TO PLOT OR NOT TO PLOT: Part 5 – Structure and Looking at the Whole

Be sure to read the first four parts of this essay:

Structure – Looking at the Whole:

When it comes to talking about structure we need to be careful of our wording. The terms narrative structure, story structure, and plot structure seem to be intertwined and often used interchangeably, but they aren’t the same (as we’ve learned with our previous exploration of terms). First, let’s look at the idea of structure alone. The Random House Dictionary defines structure as: “a mode of building, construction, or organization; arrangement of parts, or elements.” In addition, it says “structure is a complex system considered from the point of view of the whole rather than of any single part.” Here we have the two key elements of structure. First, it’s a mode of arrangement and organization, and second, it takes into consideration the whole. Chea explains that “in examining structure, we look for patterns, for the shape that the story as a whole possesses. Plot directs us to the story in motion, structure to the story at rest”(2).  Meanwhile, film teacher Judy Lewis adds “structure is the term used to describe the organization of the story, including the order in which a story is told.”

When questions of linear vs. non-linear storytelling arise, it’s important to realize that plot is always linear. But non-linear storytelling can still have a plot, but the non-linear organization is a choice of structure. Ultimately, in a non-linear story the reader will piece together the plot to create the chronological relationships, as Lisa Cowgill states in her essay on non-linear narratives:

The unconventional structure doesn’t mean audiences understand film in a new way. Viewers understand by making cause-and-effect connections between the scenes. Each beat of information must relate to what comes before and after, even if a scene transcends the chronological order of time. In nonlinear films, relationships created between the various time segments form a specific meaning when taken all together.

Additionally, choices of organization and structure also have to do with authorial intent. “Structure is important for another reason: It provides a clue to a story’s meaning… paying attention to repeated elements and recurrent details … repetition signals important connections and relationships in the story” (Chea). After all, why would someone choose to tell a story out of sequence if not to lead the reader to make a connection between the scenes?  Therefore structure is form (choices of organization, patterns) with specific intent (meaning) that can be observed as part of the whole.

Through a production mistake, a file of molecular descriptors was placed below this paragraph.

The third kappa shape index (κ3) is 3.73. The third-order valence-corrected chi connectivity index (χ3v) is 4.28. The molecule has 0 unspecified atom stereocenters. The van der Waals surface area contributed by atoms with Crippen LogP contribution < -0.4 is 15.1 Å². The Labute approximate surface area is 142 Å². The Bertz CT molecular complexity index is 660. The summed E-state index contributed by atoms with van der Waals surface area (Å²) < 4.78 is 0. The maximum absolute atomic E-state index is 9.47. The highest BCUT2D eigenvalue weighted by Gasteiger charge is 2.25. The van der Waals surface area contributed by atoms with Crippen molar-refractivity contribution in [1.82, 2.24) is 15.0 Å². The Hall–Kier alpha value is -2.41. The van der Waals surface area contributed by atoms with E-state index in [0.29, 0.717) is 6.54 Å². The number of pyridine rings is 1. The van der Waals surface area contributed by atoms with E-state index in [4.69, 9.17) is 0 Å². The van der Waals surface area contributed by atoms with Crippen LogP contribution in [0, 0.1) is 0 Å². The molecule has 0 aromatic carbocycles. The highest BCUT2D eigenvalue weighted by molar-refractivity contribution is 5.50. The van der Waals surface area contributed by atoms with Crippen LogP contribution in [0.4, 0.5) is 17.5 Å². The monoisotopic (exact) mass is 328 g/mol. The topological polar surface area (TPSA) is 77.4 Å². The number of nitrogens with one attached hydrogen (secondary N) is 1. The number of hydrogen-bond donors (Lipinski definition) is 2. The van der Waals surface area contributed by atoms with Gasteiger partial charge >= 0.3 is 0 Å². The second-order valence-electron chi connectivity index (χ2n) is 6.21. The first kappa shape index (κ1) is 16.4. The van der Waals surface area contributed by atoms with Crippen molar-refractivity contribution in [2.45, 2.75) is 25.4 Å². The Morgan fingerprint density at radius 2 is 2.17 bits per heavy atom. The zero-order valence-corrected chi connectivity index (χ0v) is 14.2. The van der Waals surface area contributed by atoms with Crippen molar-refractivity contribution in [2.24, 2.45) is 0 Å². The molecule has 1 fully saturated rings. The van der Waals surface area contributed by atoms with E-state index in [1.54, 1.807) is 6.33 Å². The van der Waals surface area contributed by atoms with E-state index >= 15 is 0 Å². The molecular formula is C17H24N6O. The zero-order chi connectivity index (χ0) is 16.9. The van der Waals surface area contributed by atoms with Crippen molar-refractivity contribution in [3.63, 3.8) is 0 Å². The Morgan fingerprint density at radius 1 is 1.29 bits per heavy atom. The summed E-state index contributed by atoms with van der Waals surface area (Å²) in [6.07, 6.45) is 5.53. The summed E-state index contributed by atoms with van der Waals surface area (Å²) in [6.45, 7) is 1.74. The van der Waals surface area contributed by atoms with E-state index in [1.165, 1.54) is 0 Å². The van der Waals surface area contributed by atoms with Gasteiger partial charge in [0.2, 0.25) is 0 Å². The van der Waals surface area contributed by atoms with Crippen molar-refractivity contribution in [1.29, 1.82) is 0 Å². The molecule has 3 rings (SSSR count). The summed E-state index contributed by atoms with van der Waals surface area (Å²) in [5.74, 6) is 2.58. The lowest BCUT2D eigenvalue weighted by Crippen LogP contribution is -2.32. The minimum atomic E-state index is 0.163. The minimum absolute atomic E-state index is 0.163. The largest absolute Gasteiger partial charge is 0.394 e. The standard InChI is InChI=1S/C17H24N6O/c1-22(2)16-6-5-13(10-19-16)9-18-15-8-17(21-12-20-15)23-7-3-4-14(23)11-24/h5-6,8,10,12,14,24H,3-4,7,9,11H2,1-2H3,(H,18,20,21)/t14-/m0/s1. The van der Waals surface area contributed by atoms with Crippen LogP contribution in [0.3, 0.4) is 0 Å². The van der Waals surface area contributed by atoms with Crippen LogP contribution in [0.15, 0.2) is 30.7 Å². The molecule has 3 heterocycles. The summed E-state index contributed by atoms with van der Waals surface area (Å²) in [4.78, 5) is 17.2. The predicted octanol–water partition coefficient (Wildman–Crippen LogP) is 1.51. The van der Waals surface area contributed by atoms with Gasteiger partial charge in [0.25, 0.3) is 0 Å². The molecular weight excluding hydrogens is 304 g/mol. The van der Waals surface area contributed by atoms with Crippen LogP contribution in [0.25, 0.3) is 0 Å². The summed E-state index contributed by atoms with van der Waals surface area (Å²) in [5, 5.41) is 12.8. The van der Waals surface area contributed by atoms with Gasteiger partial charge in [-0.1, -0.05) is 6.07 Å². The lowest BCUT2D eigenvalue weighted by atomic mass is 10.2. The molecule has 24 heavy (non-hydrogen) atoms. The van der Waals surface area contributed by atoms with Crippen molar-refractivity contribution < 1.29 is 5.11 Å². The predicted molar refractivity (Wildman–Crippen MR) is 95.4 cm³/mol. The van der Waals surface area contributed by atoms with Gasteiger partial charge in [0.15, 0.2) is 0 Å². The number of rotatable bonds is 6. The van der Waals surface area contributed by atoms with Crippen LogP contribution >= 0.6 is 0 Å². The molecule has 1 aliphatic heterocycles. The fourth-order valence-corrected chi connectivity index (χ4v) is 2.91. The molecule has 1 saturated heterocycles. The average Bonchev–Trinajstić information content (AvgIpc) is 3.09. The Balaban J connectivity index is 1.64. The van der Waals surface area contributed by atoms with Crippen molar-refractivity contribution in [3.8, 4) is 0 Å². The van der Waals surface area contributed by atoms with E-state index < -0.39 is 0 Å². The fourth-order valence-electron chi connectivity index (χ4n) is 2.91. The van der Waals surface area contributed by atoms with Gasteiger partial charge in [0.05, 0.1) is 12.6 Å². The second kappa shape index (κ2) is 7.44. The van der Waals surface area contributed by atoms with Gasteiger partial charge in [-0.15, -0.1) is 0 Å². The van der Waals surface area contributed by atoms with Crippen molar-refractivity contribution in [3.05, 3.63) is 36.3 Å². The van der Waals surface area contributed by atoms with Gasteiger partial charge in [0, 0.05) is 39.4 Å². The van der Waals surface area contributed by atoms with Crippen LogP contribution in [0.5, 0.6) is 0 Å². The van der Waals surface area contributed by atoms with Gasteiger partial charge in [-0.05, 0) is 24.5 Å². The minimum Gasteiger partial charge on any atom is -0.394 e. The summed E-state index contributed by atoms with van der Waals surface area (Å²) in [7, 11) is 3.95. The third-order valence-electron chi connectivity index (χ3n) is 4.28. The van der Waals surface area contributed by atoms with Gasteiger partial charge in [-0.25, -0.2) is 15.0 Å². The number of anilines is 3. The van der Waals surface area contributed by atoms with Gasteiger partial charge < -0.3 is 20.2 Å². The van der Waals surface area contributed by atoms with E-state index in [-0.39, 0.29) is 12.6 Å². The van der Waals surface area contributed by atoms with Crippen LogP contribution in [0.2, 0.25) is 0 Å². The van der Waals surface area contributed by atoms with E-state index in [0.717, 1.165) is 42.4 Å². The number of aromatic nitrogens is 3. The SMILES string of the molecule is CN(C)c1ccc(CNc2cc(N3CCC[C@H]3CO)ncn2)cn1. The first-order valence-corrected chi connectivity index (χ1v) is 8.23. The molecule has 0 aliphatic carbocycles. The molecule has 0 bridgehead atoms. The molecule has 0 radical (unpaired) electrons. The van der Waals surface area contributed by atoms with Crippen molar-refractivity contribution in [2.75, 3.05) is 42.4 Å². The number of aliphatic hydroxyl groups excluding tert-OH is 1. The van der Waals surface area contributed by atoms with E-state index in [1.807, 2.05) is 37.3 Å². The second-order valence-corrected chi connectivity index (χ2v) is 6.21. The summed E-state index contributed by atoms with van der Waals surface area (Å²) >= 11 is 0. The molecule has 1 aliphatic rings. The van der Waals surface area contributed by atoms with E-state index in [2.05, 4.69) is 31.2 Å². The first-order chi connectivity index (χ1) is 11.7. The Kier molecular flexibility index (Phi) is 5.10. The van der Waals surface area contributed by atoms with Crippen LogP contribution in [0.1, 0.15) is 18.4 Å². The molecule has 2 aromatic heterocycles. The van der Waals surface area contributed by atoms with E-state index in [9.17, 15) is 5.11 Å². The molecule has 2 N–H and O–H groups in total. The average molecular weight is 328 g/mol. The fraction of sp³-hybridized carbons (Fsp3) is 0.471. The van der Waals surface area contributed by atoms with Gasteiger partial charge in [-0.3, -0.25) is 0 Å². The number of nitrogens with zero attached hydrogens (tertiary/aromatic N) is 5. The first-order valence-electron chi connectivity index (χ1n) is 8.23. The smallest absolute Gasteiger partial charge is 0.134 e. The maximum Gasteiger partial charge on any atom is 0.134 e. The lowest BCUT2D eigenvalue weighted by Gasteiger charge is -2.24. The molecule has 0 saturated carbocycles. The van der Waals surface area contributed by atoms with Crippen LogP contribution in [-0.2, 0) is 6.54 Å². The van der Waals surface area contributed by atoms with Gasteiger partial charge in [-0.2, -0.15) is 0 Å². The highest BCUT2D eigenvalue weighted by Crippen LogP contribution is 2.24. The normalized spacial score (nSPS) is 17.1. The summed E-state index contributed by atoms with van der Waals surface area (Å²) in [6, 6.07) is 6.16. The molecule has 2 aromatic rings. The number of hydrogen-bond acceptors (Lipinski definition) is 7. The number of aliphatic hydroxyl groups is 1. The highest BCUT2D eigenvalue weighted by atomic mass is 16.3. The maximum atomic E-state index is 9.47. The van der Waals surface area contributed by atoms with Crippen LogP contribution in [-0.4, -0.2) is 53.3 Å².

Structure as authorial intent can also be taken a step further to reveal audience manipulation.  Structural choices, as editor Cheryl Klein points out, is “the author orchestrating the emotion.” Author An Na refers to this emotional base as the root-line in her lecture on structuring stories. She elaborates:

It’s all that darker deeper stuff that works emotionally and unconsciously on the reader … I’m really talking about emotions. When I think about my root-line, it’s about what emotions I want to elicit from the reader. What is the story about at the heart? The root-line really comes from this other place, from the choices that we make in terms of structure and it should heighten the story to another level in an unconscious way.

As such, structures related to narrative should not be arbitrary, instead they should be created with audience emotion in mind, and that emotion should inform the choice of structure.

Now that we have an overview of structure,  let’s break it down to be more specific.

Up Next: Part 6 – Defining Story Structure

** Full Bibliography will be provided at end of blog-post series.

4 thoughts on “TO PLOT OR NOT TO PLOT: Part 5 – Structure and Looking at the Whole

  1. Pingback: Plot is linear, story doesn’t have to be « Nail Your Novel

  2. Really enjoyed reading this, very helpful on the whole. Just one quibble though, it’s E.M. Forster, not Forester :)

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